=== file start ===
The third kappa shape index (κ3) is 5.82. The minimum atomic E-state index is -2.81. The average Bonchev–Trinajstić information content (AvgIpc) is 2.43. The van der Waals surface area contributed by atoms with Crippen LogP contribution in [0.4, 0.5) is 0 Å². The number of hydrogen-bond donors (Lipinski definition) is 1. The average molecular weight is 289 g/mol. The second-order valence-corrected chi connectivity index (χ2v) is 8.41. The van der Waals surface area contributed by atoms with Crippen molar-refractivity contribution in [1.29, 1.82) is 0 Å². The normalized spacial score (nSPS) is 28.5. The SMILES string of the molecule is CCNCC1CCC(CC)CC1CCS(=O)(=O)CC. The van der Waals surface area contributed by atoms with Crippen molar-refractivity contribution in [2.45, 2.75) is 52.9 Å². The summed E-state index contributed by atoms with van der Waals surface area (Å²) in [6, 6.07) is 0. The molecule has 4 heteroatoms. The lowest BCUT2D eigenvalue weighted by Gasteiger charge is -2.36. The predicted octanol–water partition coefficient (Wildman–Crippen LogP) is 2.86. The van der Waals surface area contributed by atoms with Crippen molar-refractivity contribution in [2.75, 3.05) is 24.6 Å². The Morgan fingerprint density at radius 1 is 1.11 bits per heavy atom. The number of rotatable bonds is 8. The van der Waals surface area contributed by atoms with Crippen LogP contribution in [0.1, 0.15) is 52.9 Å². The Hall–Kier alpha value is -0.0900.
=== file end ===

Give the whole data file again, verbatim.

The third kappa shape index (κ3) is 5.82. The minimum atomic E-state index is -2.81. The average Bonchev–Trinajstić information content (AvgIpc) is 2.43. The van der Waals surface area contributed by atoms with Crippen LogP contribution in [0.4, 0.5) is 0 Å². The number of hydrogen-bond donors (Lipinski definition) is 1. The average molecular weight is 289 g/mol. The second-order valence-corrected chi connectivity index (χ2v) is 8.41. The van der Waals surface area contributed by atoms with Crippen molar-refractivity contribution in [1.29, 1.82) is 0 Å². The normalized spacial score (nSPS) is 28.5. The SMILES string of the molecule is CCNCC1CCC(CC)CC1CCS(=O)(=O)CC. The van der Waals surface area contributed by atoms with Crippen molar-refractivity contribution in [2.45, 2.75) is 52.9 Å². The summed E-state index contributed by atoms with van der Waals surface area (Å²) in [6, 6.07) is 0. The molecule has 4 heteroatoms. The lowest BCUT2D eigenvalue weighted by Gasteiger charge is -2.36. The predicted octanol–water partition coefficient (Wildman–Crippen LogP) is 2.86. The van der Waals surface area contributed by atoms with Crippen molar-refractivity contribution in [2.75, 3.05) is 24.6 Å². The Morgan fingerprint density at radius 1 is 1.11 bits per heavy atom. The number of rotatable bonds is 8. The van der Waals surface area contributed by atoms with Crippen LogP contribution in [0.1, 0.15) is 52.9 Å². The Hall–Kier alpha value is -0.0900.